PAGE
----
Figure 2. from Cucherousset et al., 2011. Small-bodied eels with narrower (a) and broader (b) heads and large-bodied eels with narrower (c) and broader (d) heads. TL (Total Length) and HW (Head Width):TL are shown for each individual

Individual differences related to changes in size, shape, and behavior that occur as an individual grows are called ontogenetic shifts. As you have experienced yourself, there are many changes that occur as an individual grows, and these changes can mean that different age classes have different specializations. Gustafsson (1988) found an ontogenetic shift in where coal tits (a species of bird) fed within a pine tree. Younger birds were more generalists but tended to feed on the outer sections of the tree, while adults foraged on the more profitable, central portion of the tree. He attributes this difference to dominance of adults over juveniles. Gustafsson also found that the larger individuals within each age class also tended to feed closer to the center of the tree. This within age class difference is attributed to a larger body size being better suited for feeding closer to the center of the tree, while smaller body sizes are better suited for hovering and foraging on the outside. Interestingly, this study occurred over multiple years, and Gustafsson documented several juvenile individuals that shifted foraging behavior when they became adults. 

Photo of a coal tit. Source:

These sources of behavioral variation are important to account for because ultimately phenotypic variation can affect not only a population’s niche, but its population size, distribution, evolutionary potential, and vulnerability to environmental change (Wennersten & Forsman, 2012). And it’s important to determine which source(s) of variation are at play to inform best population management practices. Different behaviors between sexes versus age classes have different implications for the population, making it necessary to not only assess if there are differences but also to try and understand their drivers.

This behavioral variability relative to morphs is something that is of particular interest to me, and it is the focus of my first chapter. We’ve documented that the PCFG gray whales in our study region employ a variety of foraging tactics, and I want to know if there is specialization in tactic use and if we can find an underlying source of the variation. I can’t wait to share results with you in the next installment of this individual specialization journey. Stay tuned!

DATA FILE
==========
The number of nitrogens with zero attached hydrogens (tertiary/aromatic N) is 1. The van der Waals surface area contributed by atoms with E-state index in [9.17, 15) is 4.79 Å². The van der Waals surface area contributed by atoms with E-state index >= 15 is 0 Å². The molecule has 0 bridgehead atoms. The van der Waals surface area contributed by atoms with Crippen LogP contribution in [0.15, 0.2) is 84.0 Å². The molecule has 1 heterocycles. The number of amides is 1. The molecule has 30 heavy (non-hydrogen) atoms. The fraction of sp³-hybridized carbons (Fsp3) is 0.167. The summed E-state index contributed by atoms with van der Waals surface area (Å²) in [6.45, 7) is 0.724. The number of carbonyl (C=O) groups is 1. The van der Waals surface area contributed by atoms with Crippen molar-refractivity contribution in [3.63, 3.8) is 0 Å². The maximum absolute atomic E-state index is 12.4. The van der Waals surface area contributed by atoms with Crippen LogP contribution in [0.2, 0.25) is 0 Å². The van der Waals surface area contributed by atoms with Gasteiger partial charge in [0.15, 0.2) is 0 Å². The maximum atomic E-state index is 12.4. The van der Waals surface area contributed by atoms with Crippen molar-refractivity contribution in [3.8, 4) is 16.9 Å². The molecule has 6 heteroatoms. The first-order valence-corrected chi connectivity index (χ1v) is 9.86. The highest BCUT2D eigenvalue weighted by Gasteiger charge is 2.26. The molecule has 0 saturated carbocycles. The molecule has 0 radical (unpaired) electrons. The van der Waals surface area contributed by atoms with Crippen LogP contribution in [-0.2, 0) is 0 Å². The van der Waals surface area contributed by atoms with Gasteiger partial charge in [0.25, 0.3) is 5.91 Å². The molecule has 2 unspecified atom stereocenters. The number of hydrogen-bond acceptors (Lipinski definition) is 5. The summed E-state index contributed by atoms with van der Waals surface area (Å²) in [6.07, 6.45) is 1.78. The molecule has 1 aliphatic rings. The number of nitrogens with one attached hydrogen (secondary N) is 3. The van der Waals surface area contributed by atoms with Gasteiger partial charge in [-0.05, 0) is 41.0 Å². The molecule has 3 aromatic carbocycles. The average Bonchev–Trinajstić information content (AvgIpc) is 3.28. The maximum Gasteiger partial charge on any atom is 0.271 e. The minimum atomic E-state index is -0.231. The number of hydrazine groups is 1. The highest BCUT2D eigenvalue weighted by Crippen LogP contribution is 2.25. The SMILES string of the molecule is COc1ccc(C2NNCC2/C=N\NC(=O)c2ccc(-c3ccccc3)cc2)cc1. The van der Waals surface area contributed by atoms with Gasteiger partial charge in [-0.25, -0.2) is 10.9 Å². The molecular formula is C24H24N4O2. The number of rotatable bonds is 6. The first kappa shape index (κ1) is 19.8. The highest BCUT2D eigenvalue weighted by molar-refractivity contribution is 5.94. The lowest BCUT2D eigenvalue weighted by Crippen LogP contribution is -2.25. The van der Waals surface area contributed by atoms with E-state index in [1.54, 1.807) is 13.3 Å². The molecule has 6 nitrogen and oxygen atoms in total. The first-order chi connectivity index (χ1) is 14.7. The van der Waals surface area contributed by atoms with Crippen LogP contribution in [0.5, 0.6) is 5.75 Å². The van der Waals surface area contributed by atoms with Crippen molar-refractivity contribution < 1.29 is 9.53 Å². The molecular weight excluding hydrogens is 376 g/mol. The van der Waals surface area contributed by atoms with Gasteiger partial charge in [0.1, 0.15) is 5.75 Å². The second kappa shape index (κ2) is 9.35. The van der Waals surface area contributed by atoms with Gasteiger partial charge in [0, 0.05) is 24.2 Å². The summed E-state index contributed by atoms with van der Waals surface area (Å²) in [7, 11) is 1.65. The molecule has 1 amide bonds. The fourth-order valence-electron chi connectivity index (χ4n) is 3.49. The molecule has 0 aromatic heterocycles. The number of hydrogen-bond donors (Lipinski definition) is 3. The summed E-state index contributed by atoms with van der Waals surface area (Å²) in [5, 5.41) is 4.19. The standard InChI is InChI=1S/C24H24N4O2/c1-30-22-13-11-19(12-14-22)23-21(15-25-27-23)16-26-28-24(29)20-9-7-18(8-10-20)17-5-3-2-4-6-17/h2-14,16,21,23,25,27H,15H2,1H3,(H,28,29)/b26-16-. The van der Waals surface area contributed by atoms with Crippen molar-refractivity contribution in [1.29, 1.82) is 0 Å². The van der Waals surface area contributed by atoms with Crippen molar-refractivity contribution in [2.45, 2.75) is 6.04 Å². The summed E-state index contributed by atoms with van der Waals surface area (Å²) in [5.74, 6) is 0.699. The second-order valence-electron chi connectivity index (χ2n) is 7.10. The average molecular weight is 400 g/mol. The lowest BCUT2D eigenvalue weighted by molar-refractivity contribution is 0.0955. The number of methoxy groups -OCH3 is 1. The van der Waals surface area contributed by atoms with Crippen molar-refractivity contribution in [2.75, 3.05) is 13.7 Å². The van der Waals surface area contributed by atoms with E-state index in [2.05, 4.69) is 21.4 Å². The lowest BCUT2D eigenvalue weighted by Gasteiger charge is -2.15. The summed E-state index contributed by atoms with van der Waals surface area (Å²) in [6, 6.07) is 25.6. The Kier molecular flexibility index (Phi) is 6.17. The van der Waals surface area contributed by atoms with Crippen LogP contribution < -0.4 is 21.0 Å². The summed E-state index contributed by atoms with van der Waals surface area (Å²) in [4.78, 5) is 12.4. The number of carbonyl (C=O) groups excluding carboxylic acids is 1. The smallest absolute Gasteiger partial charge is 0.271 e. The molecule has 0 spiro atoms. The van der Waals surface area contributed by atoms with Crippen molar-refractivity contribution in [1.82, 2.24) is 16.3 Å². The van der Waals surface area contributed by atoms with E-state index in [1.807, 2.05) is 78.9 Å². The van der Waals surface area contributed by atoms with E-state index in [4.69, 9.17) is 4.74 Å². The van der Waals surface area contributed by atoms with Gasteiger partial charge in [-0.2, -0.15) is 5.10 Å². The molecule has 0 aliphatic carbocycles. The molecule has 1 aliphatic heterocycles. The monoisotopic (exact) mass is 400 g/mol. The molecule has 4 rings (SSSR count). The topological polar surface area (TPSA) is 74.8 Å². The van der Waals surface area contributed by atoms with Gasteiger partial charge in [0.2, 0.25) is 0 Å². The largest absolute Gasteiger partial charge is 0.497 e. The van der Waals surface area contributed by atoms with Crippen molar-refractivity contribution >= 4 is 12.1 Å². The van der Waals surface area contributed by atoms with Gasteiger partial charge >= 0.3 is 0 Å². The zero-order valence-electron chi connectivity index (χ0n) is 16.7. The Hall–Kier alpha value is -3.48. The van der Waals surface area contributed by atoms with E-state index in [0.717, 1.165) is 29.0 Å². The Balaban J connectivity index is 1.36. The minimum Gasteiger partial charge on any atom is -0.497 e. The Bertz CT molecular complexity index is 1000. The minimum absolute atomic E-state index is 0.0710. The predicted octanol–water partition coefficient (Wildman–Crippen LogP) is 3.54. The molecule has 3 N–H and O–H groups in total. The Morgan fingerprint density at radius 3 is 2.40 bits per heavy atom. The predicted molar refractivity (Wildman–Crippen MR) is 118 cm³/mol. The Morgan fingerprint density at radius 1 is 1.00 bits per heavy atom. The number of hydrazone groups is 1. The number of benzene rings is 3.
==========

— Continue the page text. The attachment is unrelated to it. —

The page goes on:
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Bolnick, D. I., Amarasekare, P., Araújo, M. S., Bürger, R., Levine, J. M., Novak, M., Rudolf, V. H. W., Schreiber, S. J., Urban, M. C., & Vasseur, D. A. (2011). Why intraspecific trait variation matters in community ecology. Trends in Ecology & Evolution26(4), 183–192.

Bolnick, D. I., Svanbäck, R., Fordyce, J. A., Yang, L. H., Davis, J. M., Hulsey, C. D., & Forister, M. L. (2003). The ecology of individuals: Incidence and implications of individual specialization. American Naturalist161(1), 1–28.

Cucherousset, J., Acou, A., Blanchet, S., Britton, J. R., Beaumont, W. R. C., & Gozlan, R. E. (2011). Fitness consequences of individual specialisation in resource use and trophic morphology in European eels. Oecologia167(1), 75–84.

Dall, S. R. X., Bell, A. M., Bolnick, D. I., & Ratnieks, F. L. W. (2012). An evolutionary ecology of individual differences. Ecology Letters15(10), 1189–1198.

De Meyer, J., Belpaire, C., Boeckx, P., Bervoets, L., Covaci, A., Malarvannan, G., De Kegel, B., & Adriaens, D. (2018). Head shape disparity impacts pollutant accumulation in European eel. Environmental Pollution240, 378–386.

Gustafsson, L. (1988). Foraging behaviour of individual coal tits, Parus ater, in relation to their age, sex and morphology. Animal Behaviour36(3), 696–704.

Kienle, S. S., Friedlaender, A. S., Crocker, D. E., Mehta, R. S., & Costa, D. P. (2022). Trade-offs between foraging reward and mortality risk drive sex-specific foraging strategies in sexually dimorphic northern elephant seals. Royal Society Open Science9(1), 210522.

Pianka, E. R. (1974). Niche Overlap and Diffuse Competition71(5), 2141–2145.

Sheppard, C. E., Inger, R., McDonald, R. A., Barker, S., Jackson, A. L., Thompson, F. J., Vitikainen, E. I. K., Cant, M. A., & Marshall, H. H. (2018). Intragroup competition predicts individual foraging specialisation in a group-living mammal. Ecology Letters21(5), 665–673.

Wennersten, L., & Forsman, A. (2012). Population-level consequences of polymorphism, plasticity and randomized phenotype switching: A review of predictions. Biological Reviews87(3), 756–767.